According to an ESPN report, ESPN obtained school records via open records requests that showed Ross Jr. had sexually harassed a student who worked at the Pan American Center in the summer of 2022. The report was officially filed with the Title IX office on July 14, 2022.
That is on top of a deadly shooting in Albuquerque on Nov. 19, 2022, involving former NMSU basketball player Mike Peake that left Peake injured and 19-year-old University of New Mexico student Brandon Travis dead.
According to police, Travis and fellow UNM students Jonathan Smith and Eli’Sha Upshaw allegedly wanted revenged against Peake for a fight at the Oct. 15, 2022, football game between UNM and NMSU in Las Cruces.
The three men lured Peake to UNM’s campus with the help of a 17-year-old female UNM student in the early morning hours of Nov. 19 – the same day NMSU and UNM were supposed to play the Battle of I-25 rivalry game at The Pit.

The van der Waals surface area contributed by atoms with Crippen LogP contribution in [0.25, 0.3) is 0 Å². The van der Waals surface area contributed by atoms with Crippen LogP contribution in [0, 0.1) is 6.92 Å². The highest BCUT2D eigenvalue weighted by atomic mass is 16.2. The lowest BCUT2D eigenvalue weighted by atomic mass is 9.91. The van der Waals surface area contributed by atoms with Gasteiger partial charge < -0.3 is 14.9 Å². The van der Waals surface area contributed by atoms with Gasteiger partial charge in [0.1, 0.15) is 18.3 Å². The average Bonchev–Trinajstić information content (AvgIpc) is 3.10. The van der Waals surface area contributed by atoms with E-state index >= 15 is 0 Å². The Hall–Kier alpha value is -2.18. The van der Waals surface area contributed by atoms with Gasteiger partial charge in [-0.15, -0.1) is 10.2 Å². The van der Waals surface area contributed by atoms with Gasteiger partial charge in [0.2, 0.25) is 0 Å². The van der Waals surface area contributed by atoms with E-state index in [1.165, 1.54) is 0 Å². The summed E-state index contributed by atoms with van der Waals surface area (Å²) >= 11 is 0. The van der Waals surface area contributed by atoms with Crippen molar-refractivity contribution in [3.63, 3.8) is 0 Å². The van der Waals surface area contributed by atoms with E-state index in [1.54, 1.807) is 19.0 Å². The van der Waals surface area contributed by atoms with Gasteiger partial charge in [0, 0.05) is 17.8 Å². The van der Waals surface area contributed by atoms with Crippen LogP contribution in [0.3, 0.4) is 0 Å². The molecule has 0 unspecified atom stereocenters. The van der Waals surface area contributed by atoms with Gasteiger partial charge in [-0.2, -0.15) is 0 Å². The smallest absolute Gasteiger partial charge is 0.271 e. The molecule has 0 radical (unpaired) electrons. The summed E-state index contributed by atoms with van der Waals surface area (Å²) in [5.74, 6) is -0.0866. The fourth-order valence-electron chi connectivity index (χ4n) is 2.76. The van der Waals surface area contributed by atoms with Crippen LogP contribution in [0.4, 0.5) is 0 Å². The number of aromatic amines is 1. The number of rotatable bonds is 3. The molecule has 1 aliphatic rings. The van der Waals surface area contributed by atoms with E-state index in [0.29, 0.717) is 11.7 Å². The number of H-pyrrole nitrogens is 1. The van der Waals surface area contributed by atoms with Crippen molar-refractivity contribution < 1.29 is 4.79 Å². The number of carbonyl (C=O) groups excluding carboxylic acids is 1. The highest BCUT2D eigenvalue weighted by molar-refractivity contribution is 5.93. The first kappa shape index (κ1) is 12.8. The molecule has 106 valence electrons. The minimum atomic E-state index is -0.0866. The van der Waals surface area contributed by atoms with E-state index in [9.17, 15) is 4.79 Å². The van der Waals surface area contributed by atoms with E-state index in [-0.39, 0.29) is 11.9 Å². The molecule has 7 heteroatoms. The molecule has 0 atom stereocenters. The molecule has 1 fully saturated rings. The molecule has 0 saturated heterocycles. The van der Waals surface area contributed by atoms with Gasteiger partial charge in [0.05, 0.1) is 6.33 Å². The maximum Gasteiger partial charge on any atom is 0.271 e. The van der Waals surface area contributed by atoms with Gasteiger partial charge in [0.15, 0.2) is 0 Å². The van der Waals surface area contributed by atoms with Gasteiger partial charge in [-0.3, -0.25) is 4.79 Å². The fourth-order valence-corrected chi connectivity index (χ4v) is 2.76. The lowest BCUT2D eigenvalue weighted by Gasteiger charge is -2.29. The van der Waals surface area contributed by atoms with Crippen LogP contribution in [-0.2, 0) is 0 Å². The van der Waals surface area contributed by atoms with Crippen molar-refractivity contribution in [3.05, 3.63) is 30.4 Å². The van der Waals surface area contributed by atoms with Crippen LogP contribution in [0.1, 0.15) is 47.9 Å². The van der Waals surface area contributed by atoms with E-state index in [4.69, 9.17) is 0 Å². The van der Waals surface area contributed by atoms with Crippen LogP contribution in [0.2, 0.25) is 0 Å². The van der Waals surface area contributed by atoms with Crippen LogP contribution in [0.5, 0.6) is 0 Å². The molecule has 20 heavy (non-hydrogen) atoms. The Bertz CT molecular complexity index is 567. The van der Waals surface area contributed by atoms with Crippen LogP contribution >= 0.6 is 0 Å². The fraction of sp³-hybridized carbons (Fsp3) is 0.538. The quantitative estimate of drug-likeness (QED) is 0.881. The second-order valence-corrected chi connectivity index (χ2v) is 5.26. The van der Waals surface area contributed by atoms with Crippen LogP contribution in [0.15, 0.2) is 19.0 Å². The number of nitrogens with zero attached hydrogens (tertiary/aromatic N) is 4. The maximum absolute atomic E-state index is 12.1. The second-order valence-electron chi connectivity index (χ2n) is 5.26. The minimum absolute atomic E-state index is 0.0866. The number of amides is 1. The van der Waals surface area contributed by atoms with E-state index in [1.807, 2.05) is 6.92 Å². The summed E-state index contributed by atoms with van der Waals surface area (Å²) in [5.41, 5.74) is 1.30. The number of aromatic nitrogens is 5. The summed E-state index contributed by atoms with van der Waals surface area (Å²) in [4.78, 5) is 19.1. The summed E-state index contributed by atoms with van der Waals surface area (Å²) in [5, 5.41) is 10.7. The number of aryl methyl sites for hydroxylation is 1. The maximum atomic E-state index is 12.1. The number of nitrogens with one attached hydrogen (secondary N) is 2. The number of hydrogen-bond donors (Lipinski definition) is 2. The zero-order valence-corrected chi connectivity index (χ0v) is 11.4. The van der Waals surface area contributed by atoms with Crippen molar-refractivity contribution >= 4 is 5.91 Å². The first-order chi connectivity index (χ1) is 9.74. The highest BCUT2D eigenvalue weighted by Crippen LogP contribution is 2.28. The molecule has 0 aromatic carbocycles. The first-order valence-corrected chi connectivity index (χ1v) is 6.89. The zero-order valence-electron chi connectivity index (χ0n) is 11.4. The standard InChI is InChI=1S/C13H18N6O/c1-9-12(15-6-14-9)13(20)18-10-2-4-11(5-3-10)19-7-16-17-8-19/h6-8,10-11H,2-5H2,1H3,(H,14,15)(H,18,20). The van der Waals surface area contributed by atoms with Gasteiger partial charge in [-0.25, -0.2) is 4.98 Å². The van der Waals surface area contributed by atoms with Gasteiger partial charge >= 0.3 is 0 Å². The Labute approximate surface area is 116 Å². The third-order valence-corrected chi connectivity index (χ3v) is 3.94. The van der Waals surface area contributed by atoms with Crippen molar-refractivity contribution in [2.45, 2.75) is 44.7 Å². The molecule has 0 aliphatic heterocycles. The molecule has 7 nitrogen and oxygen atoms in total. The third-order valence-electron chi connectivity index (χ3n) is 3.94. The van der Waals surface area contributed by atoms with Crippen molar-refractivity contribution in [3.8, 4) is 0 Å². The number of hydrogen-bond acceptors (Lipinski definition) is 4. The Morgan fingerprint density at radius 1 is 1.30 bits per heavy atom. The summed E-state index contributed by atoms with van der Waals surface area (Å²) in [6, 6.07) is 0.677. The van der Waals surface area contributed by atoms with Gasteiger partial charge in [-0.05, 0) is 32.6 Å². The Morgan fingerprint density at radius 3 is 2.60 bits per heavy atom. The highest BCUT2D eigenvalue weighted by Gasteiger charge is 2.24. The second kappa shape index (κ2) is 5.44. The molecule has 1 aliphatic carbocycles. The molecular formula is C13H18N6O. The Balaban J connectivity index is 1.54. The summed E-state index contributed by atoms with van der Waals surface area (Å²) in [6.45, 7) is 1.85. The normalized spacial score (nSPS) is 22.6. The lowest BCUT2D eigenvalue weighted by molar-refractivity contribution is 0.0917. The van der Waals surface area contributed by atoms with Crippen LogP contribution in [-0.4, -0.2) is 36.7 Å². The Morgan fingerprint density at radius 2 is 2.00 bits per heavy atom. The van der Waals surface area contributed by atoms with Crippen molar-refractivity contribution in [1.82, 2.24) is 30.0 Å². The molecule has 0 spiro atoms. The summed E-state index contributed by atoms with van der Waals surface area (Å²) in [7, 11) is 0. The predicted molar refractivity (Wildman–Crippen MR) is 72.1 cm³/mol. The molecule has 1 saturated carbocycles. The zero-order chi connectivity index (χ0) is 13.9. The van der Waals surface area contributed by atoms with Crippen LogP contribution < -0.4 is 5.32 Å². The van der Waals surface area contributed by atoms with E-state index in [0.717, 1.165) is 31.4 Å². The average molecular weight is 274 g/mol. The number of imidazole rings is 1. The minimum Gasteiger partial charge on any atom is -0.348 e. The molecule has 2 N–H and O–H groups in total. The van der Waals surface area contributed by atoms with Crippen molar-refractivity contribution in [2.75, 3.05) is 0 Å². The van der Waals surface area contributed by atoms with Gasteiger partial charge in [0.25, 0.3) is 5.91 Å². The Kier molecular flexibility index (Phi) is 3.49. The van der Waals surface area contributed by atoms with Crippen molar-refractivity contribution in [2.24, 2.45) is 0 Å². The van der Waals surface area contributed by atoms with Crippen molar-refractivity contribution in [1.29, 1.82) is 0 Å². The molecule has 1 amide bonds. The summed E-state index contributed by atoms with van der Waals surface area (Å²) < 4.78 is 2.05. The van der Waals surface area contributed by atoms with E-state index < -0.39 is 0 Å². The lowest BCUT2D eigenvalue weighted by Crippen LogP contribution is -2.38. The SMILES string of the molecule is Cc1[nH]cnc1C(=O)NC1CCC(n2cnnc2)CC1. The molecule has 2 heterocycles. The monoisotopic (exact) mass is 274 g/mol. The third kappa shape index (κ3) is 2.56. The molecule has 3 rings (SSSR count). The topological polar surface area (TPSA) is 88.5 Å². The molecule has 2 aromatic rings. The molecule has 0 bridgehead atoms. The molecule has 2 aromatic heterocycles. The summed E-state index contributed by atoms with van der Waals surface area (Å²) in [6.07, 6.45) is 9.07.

According to the girl’s statement to police, she told Peake she would have sex with him to get him to come to campus. Once he arrived, Smith, Travis and Upshaw can be seen on surveillance footage running up behind Peake. Travis pulls a gun out and points it in Peake’s face and Upshaw assaults him with a baseball bat.
When Peake tried to run away, Travis chased after him; Peake then pulled out his own gun and the two exchanged fire. Police say Travis shot first and that Peake acted in self-defense; Travis was shot four times and died from his injuries, while Peake was shot once in the leg.
The three other UNM students were all arrested and charged with multiple crimes, including aggravated battery and conspiracy. Neither, Peake, nor anyone else tied to NMSU has been charged with a crime in the case, though New Mexico State Police and the Bernalillo County District Attorney’s Office are still investigating the shooting.
An external investigation by the Rodey Law Firm commissioned by NMSU found that the school, “did not identify any failure by NMSU to meet its legal obligations in managing its student-athletes.” The firm also said in its report that they did not identify any violations of NCAA or WAC rules and regulations.